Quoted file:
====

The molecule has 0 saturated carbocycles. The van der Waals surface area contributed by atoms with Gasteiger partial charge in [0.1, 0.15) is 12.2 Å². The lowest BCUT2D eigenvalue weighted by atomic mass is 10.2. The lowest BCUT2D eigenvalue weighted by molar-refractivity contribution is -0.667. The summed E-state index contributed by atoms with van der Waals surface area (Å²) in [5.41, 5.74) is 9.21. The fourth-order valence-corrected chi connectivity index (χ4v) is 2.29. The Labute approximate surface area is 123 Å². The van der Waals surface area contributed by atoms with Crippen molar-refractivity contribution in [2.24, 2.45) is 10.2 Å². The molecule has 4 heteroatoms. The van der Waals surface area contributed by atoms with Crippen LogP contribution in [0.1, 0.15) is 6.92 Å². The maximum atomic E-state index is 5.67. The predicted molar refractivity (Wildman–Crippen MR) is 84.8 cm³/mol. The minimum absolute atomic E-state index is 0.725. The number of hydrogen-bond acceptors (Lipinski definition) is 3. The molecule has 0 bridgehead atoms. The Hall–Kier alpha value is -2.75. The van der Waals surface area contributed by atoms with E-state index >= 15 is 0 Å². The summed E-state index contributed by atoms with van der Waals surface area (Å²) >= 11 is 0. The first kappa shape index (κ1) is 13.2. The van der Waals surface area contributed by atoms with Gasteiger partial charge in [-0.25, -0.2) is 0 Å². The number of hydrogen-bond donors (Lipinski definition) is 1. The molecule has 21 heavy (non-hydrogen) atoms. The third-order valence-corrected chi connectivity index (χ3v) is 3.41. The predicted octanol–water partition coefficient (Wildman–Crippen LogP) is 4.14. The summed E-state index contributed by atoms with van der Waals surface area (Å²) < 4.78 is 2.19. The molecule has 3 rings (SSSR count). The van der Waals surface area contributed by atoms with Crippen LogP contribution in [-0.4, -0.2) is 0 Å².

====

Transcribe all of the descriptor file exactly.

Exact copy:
The molecule has 0 saturated carbocycles. The van der Waals surface area contributed by atoms with Gasteiger partial charge in [0.1, 0.15) is 12.2 Å². The lowest BCUT2D eigenvalue weighted by atomic mass is 10.2. The lowest BCUT2D eigenvalue weighted by molar-refractivity contribution is -0.667. The summed E-state index contributed by atoms with van der Waals surface area (Å²) in [5.41, 5.74) is 9.21. The fourth-order valence-corrected chi connectivity index (χ4v) is 2.29. The Labute approximate surface area is 123 Å². The van der Waals surface area contributed by atoms with Crippen molar-refractivity contribution in [2.24, 2.45) is 10.2 Å². The molecule has 4 heteroatoms. The van der Waals surface area contributed by atoms with Crippen LogP contribution in [0.1, 0.15) is 6.92 Å². The maximum atomic E-state index is 5.67. The predicted molar refractivity (Wildman–Crippen MR) is 84.8 cm³/mol. The minimum absolute atomic E-state index is 0.725. The number of hydrogen-bond acceptors (Lipinski definition) is 3. The molecule has 0 bridgehead atoms. The Hall–Kier alpha value is -2.75. The van der Waals surface area contributed by atoms with E-state index >= 15 is 0 Å². The summed E-state index contributed by atoms with van der Waals surface area (Å²) >= 11 is 0. The first kappa shape index (κ1) is 13.2. The van der Waals surface area contributed by atoms with Gasteiger partial charge in [-0.25, -0.2) is 0 Å². The number of hydrogen-bond donors (Lipinski definition) is 1. The molecule has 21 heavy (non-hydrogen) atoms. The third-order valence-corrected chi connectivity index (χ3v) is 3.41. The predicted octanol–water partition coefficient (Wildman–Crippen LogP) is 4.14. The summed E-state index contributed by atoms with van der Waals surface area (Å²) < 4.78 is 2.19. The molecule has 3 rings (SSSR count). The van der Waals surface area contributed by atoms with Crippen LogP contribution in [-0.4, -0.2) is 0 Å².